Remanufacturing is a high form of recycling because the objects of manufacture are not melted, shredded or otherwise remade into something different, but cleaned, repaired and sometimes improved to do the same job they were originally built for. Compared to buying new, reman'ing saves energy, reduces waste, conserves raw materials and reduces pollution, said company executives who led the Tuesday tour for members of the press.
Most important, remanufactured products cost 30% to 70% less than new but perform as well or better, the company claims. Thus customers operate more profitably. They buy Detroit Reman engines to replace worn or damaged engines in trucks, off-road equipment, watercraft and for various industrial applications.
Freightliner Trucks produces "powered gliders," which are new trucks with Detroit Reman engines and reman'd or rebuilt drivetrain components. These are sold by dealers and independent shops. Freightliner also sells non-powered glider kits from most of its vehicle line.
More about Tooele
Tooele is one of five Detroit Reman plants in the United States. Another is in Mexico. Each one specializes in certain components. All serve customers of Daimler Trucks North America, which now owns the operation, as well as outside firms under contract.
The Tooele plant opened about 15 years ago in a modern building on the grounds of the old Tooele Army Depot west of Salt Lake City, executives explained. About 520 people now work there, some on a second shift, disassembling, cleaning and renewing turbochargers, cylinder heads, fuel injectors, water pumps and other parts for Detroit Diesel engines, and now differentials for Detroit axles, as well. They also assemble large MTU-brand 2000 and 4000 series diesels, some reman'd and some new.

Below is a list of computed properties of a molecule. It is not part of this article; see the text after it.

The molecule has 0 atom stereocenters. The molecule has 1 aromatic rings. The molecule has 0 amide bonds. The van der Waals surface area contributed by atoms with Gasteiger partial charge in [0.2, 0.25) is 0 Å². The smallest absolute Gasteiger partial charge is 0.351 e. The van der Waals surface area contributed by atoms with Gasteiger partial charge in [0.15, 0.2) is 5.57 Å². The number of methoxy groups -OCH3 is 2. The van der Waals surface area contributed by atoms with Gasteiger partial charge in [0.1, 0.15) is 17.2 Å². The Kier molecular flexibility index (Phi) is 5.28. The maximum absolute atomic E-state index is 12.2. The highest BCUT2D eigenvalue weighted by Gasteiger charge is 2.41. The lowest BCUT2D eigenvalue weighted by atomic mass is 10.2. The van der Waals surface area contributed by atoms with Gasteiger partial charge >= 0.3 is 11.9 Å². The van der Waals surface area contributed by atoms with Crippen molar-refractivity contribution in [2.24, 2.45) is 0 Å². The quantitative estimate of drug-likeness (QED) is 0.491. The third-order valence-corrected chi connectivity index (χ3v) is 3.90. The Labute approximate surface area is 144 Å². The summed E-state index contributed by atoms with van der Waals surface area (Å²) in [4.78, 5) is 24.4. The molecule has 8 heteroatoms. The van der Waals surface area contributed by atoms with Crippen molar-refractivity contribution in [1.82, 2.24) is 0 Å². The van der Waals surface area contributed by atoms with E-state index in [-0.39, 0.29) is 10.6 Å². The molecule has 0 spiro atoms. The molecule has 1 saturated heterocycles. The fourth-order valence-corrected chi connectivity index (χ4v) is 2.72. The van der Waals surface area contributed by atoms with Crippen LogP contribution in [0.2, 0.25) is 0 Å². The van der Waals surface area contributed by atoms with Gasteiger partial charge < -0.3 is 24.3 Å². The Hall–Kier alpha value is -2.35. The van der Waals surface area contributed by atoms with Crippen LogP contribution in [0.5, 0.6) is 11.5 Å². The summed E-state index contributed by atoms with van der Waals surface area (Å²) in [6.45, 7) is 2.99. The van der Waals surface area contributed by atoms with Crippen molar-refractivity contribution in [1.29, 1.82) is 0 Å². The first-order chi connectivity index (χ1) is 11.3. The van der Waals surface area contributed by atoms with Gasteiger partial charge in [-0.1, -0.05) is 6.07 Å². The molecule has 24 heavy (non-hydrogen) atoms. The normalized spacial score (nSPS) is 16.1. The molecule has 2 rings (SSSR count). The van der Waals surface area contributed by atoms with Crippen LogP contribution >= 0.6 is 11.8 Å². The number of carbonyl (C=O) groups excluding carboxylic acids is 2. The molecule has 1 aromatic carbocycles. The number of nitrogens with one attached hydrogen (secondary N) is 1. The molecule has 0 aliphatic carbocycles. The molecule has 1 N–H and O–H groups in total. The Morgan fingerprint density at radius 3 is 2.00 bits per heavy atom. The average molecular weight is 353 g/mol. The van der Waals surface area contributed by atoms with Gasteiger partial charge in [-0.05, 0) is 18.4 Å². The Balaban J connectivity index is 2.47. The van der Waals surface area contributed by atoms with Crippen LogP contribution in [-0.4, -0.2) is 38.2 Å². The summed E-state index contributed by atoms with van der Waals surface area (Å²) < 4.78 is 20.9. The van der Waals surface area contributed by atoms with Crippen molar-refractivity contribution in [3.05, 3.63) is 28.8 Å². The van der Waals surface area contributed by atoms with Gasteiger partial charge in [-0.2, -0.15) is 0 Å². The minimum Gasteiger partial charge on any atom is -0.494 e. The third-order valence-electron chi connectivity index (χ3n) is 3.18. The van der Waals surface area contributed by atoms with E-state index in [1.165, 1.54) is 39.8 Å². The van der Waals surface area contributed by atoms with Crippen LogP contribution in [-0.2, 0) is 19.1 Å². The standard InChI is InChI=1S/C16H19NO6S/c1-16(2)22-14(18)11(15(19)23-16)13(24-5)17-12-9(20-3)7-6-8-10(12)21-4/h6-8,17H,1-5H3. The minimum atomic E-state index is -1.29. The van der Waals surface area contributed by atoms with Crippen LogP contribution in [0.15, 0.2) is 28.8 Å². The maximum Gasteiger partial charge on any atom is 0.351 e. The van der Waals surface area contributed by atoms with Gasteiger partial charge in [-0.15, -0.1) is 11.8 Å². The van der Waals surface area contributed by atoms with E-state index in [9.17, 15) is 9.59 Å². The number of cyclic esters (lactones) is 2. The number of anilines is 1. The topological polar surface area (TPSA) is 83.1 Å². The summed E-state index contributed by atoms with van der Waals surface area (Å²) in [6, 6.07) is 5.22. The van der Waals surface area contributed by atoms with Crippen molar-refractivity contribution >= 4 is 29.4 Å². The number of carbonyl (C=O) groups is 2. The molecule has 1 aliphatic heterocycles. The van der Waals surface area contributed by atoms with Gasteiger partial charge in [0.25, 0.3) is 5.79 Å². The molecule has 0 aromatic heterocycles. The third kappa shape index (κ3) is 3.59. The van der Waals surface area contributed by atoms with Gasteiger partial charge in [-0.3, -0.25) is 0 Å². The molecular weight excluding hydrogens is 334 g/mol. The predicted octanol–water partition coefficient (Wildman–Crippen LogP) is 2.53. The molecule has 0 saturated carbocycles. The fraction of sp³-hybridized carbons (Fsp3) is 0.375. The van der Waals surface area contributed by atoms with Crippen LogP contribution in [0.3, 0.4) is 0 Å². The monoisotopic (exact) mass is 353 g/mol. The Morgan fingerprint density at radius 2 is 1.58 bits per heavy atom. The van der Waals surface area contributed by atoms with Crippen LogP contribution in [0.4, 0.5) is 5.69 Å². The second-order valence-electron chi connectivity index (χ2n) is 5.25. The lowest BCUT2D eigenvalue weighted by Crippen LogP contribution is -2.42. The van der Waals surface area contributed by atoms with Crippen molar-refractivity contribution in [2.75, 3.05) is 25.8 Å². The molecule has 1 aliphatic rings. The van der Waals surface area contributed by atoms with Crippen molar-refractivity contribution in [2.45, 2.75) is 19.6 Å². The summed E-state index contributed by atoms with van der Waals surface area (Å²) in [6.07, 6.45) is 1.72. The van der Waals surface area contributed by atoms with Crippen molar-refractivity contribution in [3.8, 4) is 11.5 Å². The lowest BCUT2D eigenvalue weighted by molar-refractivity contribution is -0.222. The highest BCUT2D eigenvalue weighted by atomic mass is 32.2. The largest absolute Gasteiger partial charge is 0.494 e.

Some employees have been there since the plant opened, and all look contented and intent on doing quality work. They have to, because Detroit Reman products are warranted like new, and executives say that they are sometimes better than when they were new because design updates are often incorporated into the parts.
Truck-engine models supported by the reman plants include four-stroke Series 60 and the current DD13 and 15, as well as two-stroke Series 92, 71 and 53 engines. Most are reman'd "in kind" to deliver the same performance as when they were new, but they also can be upgraded at customer request. Some of the two-stroke engines are no longer sold for on-highway use but are still built new for marine and military customers, executives said.
Better than rebuild
Remanufacturing is like rebuilding, yet reman'ing is much more due to the exacting and repetitive assembly line processes involved, the executives said. Workers and staff engineers have designed special machines and tools to aid in disassembly without damaging parts, and they use special machinery in the renewing and assembly steps.
An example is "metal spraying" equipment, which adds material to worn surfaces. The parts are then machined to bring them back to as-new specifications, executives explained. Such parts might otherwise be scrapped. New parts such as cylinder liners are used for most engines, but any elongated bores in engine blocks are built back to a circular shape by metal spraying and refinishing.
Exacting reman'ing processes result in consistent quality and the confidence to offer healthy warranties that are backed by a national network. Local rebuilders can seldom match the quality and backing of reman'd products, executives said.
They noted that competitors like Caterpillar, Cummins and Mack also run reman'ing plants, which add credibility to the concept. Find more information at www.detroitreman.com.